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Catholics and Conspiracy Theories

June 20, AD 2013 6 Comments

The Internet is a great source for conspiracy theories. YouTube especially is rife with ominously voiced over expository segments on the Illuminati and the New World Order, most likely pored over by an inappropriately bearded man in a bomb shelter in the middle of the Adirondacks.  It’s a perfect forum for such theorizing. Anyone with remedial media skills can create a mini-film divulging his deepest fears, and, thankfully, we get to hear all about them!

For those of you unfamiliar with the world of conspiracy theories on the Internet, they basically follow a similar pattern. They claim that  events around the globe and even the course of world history itself are being manipulated by some sort of super-secret, uber-powerful Organization which has as it’s aim the implementation of a New World Order through the moral degradation of society and other methods.

If it’s not obvious from these first few paragraphs, I put very little stock in such claims.. It’s clear to me that they are derived from a sort of existential nervousness about one’s place in the Big Bad World, and, as a Catholic, I think to myself, “Well, Jesus is the Lord of history. There’s that.” The reality of the Resurrection commands my existential nervousness to leave.

I’m always surprised, however, when I find out how many Catholics and Christians buy hook, line, and sinker into various conspiracy theories, on a grand or small scale. If it isn’t the New World Order, then one can find in many Catholic comboxes the similar train of thought applied to the workings of the Church and Her hierarchy. Though begun in a similar place, this type of conspiracy theory is far more treacherous. One of the more common expositions of this inclination is the searching for these conspiracies in the workings of the Church hierarchy in events like Vatican II. Guys. Don’t. Do. That.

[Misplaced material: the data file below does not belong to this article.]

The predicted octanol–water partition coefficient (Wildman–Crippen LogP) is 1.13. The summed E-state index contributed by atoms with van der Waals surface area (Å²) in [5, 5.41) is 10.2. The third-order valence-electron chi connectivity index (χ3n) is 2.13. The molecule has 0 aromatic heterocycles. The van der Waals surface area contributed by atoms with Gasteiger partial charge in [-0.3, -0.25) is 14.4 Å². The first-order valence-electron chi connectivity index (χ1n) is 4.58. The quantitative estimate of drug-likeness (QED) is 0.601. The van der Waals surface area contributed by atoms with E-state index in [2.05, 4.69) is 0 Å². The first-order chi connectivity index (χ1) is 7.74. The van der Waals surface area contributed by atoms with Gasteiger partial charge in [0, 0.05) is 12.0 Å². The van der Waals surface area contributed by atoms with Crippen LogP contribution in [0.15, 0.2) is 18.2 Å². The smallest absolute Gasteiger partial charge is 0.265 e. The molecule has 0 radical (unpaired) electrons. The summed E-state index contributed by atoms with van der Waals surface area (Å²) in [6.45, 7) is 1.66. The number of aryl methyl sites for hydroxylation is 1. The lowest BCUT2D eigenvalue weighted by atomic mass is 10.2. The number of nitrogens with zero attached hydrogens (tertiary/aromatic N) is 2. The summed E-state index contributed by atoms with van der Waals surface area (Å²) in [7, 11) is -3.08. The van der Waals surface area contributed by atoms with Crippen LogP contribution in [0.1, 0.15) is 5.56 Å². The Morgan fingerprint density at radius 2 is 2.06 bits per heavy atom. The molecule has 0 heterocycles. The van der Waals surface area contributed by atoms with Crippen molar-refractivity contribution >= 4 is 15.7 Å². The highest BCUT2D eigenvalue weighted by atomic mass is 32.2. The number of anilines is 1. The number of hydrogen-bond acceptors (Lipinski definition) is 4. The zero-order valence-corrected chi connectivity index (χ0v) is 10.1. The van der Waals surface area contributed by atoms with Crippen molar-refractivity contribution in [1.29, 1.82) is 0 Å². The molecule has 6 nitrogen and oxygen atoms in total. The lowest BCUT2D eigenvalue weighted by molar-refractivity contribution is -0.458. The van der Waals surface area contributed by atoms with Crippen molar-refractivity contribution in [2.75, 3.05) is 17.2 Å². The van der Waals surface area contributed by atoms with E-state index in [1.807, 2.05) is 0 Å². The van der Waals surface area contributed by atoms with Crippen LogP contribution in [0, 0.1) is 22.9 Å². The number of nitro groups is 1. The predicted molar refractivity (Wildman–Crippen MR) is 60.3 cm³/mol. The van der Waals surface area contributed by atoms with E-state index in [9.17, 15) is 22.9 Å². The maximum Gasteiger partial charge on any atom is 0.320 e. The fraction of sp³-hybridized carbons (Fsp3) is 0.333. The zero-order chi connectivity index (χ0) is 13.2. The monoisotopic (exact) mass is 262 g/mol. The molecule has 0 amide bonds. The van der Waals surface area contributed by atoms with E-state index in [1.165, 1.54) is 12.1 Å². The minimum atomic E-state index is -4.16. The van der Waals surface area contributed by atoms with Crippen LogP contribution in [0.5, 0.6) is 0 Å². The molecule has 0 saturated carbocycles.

I can understand why Catholics could read into the recent history (for Catholics, since we super old, recent history means the last 300 years) some sort of overarching worldwide plan for the demise of man’s religious sense. The 20th century was an especially wild time in human history, to say the least. In addition to the two world wars, we watched a sexual revolution and the de-Catholicization of Europe. It would seem to make sense that there was some force who has hijacked the socio-political dynamics of the globe and is now actively working against the aims of the body of Christ.

However, just as Cardinal John Henry Newman once famously wrote, “To study history is to cease to be Protestant,” I would add that, “To study history is to cease to be a conspiracy theorist.”

In 64 AD, there was an uber-powerful organization that controlled of the affairs of the known world. There was an emperor who pulled all of the strings. Additionally, he was insane and considered himself a divinity. The shadowy fears referenced by the creators of those ridiculous YouTube videos were incarnated in a man named Nero. Our fledgling church was scapegoated by this world organization, and a persecution was swiftly leveled against Her in Her infancy. The Vicar for Christ, Peter, and Her greatest evangelist, Paul, were killed within a year.

In 64 AD, the Church faced a far more hopeless situation than the one we face now. Henryk Sienkewicz, however, captures the Christian views on the dynamics of history perfectly in his classic novel, Quo Vadis. (author’s note: careful, there are some severely bawdy descriptions of Roman excess. Approach with caution). In the climax of the novel, as Nero devolves into insanity, Peter is led up the Vatican Hill to his famous upside-down crucifixion. As he walks to his martyrdom, a crowd swells in procession behind him. The soldiers are confused by this public show of support for a displaced fisherman from Galilee who claims to follow the Christos. When the fisherman reaches the top of the hill, he turns to Rome, mired in its sinful excesses and made captive by the designs of the all-powerful Nero, and extends his hand in blessing. The message is clear; it is this simple fisherman from Galilee who holds the real power in this new era instituted by Christ.